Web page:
The authority took on planning within the bounds of the national park, leaving NFDC to continue looking after the area of the district outside the boundary. A new planning team at the New Forest NPA was formed by splitting the NFDC planning team, with a third of the staff transferring to the new authority. "We had to divide 60 years' worth of planning files and computer data too" says Chris. "Some of our processes have gone in different directions since the national park was created, but we have developed effective new ways of working together. We have separate development control teams but our building control and land charges teams work across the New Forest and we have maintained a good working relationship with the NFNPA."

Nationally planning has also changed greatly during Chris's 41 year career: "It has become steadily more complicated" he says. "Many of the additional considerations are hugely positive in my view, including such things as greater environmental protections and not building on flood plains, but it has made it much more difficult to grant planning permissions and to explain our decisions."

Chris's wealth of experience has led him to contribute to national planning policy, including the introduction of hazardous substance legislation because of his experience with the Fawley oil refinery. New Forest District Council was also the first authority to establish a rural exception housing policy, allowing small housing developments specifically for local people to be built in the countryside. In spite of strong opposition from developers, the policy was introduced and Deering Close in Lyndhurst was one of the first schemes to be allowed under the new policy. Rural exception policies have since been adopted by most rural local authorities.

Back to the local and Chris reflects on an ongoing issue facing the Forest. "I have seen housebuilding rates come almost full circle" says Chris. "During the late 1980s and '90s there was massive housing growth in the New Forest. At its peak 1300-1400 houses were completed in one year.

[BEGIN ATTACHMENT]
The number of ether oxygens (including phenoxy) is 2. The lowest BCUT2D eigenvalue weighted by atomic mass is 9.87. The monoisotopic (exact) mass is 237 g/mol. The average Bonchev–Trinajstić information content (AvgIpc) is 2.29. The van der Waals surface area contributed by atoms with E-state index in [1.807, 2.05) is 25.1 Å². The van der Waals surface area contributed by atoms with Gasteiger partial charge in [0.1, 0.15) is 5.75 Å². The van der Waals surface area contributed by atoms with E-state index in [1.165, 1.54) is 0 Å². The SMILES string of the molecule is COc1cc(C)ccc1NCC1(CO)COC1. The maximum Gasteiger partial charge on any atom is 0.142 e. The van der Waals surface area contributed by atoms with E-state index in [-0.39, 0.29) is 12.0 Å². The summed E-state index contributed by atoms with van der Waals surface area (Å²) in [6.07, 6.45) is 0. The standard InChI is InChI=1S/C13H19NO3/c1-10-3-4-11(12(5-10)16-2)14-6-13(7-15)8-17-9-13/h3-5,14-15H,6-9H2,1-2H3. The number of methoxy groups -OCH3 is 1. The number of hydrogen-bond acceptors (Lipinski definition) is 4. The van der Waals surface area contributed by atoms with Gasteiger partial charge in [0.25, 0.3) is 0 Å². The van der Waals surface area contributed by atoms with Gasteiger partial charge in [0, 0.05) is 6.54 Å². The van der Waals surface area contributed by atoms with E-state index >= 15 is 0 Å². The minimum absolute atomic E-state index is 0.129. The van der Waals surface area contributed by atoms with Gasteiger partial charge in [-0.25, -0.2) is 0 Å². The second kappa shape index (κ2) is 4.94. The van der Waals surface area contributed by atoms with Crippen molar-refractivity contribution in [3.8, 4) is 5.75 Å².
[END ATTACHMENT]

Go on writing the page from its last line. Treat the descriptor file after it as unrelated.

"As planners we faced a huge challenge in trying to ensure that those new estates were good quality and attractive. It became clear that this level of growth wasn't sustainable or compatible with the special nature of the New Forest and we began working on slowing the growth."

In the last ten years the rate of housebuilding has dropped to around 200 homes a year. NFDC is now developing a new Local Plan focused on encouraging controlled growth in housebuilding to meet local need and the government's new housing targets. The second draft of the plan, which aims to shape development in the area for the next 20 years, will be published for public comment this summer. In September the council's ruling cabinet will make a decision on how many houses will be built in the district and the Local Plan will be submitted to the government.

"But it may not be welcomed by everyone" says Chris "because it includes plans to build many thousands of new homes over the next 20 years. I do believe that new homes are essential for our children to be able to get onto the housing ladder and that we can accommodate some more new homes, but I also believe it must be done sensitively somewhere as unique as the New Forest."

Chris is looking forward to his retirement, with plans to tour Scandinavia this summer with his wife Sally in their new motor-home. Reflecting finally on his time with New Forest District Council he says: "I hope I have made a contribution to the long term protection, preservation and development of this lovely part of the world."

He refrains from offering advice to his successor, Flo Churchill, who is joining the council at the end of May: "She must do things her own way," he says "but I hope she enjoys it as much as I have."

 

Updated: 15 May 2017